1918

Early 1900s: Women’s Missionary Groups Provide Strong Leadership

The women’s missionary societies that had started in the 1800s continued to play vital roles in Lutheran church life well into the twentieth century. Mission work also provided many women with firsthand opportunities to minster and lead. Among these female church workers were deaconesses and nurses like Helen Frost, who provided spiritual and physical care in Teller, Alaska for 35 years. Accompaniment models of ministry like those practiced by Frost fostered positive and lasting cross-cultural encounters.

Essay: “Helen C. Frost’s Missionary Images of the Inuquiq (Eskimos)” by Julieanna Frost, LQ 23 (2009), 296-313. 

Image: Elizabeth Facktuo and Helen Frost, excerpted from “Helen C. Frost’s Missionary Images of the Inuquiq (Eskimos)” by Julieanna Frost, LQ 23, 302.

1925

1925: Archbishop Söderblum Leads Lutherans into Ecumenical Movement

An advocate for peace during the First World War, Swedish Archbishop Nathan Söderblum initiated the World Conference of Life and Work in 1925. In these years, he worked closely with the English ecumenical leader George Bell. He was awarded the Nobel Peace Prize in 1930 for his work for peace and church unity. Other Lutheran Nobel Peace Prize winners include Dag Hammerskjöld (Sweden, 1960), Norman Borlaug (USA, 1970), and Leymah Gbowee (Liberia, 2011).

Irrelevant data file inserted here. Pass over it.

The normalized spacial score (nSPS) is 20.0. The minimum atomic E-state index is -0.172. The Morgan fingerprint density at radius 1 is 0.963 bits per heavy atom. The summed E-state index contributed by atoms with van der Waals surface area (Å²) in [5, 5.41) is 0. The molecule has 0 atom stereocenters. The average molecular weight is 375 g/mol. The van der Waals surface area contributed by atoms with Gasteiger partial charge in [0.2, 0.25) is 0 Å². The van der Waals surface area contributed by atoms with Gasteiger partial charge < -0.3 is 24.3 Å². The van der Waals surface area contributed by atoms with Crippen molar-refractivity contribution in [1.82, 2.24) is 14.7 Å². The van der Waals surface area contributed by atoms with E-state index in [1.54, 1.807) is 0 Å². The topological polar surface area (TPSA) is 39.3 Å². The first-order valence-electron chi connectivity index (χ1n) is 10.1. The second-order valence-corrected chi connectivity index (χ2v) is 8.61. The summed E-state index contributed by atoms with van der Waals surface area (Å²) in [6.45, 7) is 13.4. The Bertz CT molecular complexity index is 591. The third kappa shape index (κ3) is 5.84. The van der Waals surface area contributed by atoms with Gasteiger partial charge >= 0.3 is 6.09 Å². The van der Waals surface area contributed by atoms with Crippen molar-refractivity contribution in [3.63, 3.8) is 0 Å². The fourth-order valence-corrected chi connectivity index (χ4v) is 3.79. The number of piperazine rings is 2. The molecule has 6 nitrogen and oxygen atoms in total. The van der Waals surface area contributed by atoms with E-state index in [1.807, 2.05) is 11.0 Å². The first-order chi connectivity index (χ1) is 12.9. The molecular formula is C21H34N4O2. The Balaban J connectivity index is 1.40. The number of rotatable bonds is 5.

Essay: “Nathan Söderblum (1866-1931)” by Dietz Lange, LQ 29 (2015), 33-61.

Nathan Soderblom (1923)

Image: Nathan Soderblom (1923)

1945

April 9, 1945: Martyrdom of Dietrich Bonhoeffer

The Nazi Regime gained power through a combination of fervent support and tacit acceptance both in secular society and in churches. Despite statements like the Barmen Declaration, which challenged the Nazification of the church, Christian resistance was internally and externally fragmented. A pastor and professor who resisted fascism, racism and war, Dietrich Bonhoeffer led an underground seminary in the 1930s and worked with German officials who were plotting regime change. He was arrested in 1943 and executed just before the war ended. His witness continues to testify to the power and grace of following Christ and loving our neighbors.  

Essay: “Dietrich Bonhoeffer (1906-1945) as Confessor” by Richard Bliese, LQ 22 (2008), 40-71. 

Dietrich Bonhoeffer (1906-1945)

Image: Dietrich Bonhoeffer (1906-1945), with link to The Barmen Declaration.

1947

1947: Founding of the Lutheran World Federation

In the aftermath of World War Two, Lutherans around the world came together in efforts to provide relief and help resettle refugees. The Lutheran World Federation (LWF) was born at a meeting in Lund, Sweden. About 90% of the world’s Lutheran church bodies currently affiliate with the LWF. Most member churches support the ordination of women; homosexuality remains an issue on which several church bodies disagree. Major ongoing work of the Lutheran World Federation includes missionary cooperation, education, ecumenical and interreligious dialogue, disaster relief, and human rights advocacy.

Essay: “The Episcopal Ministry within the Apostolicity of the Church: A Lutheran Statement” statement of the Lutheran World Federation, LQ 18 (2004), 184-198.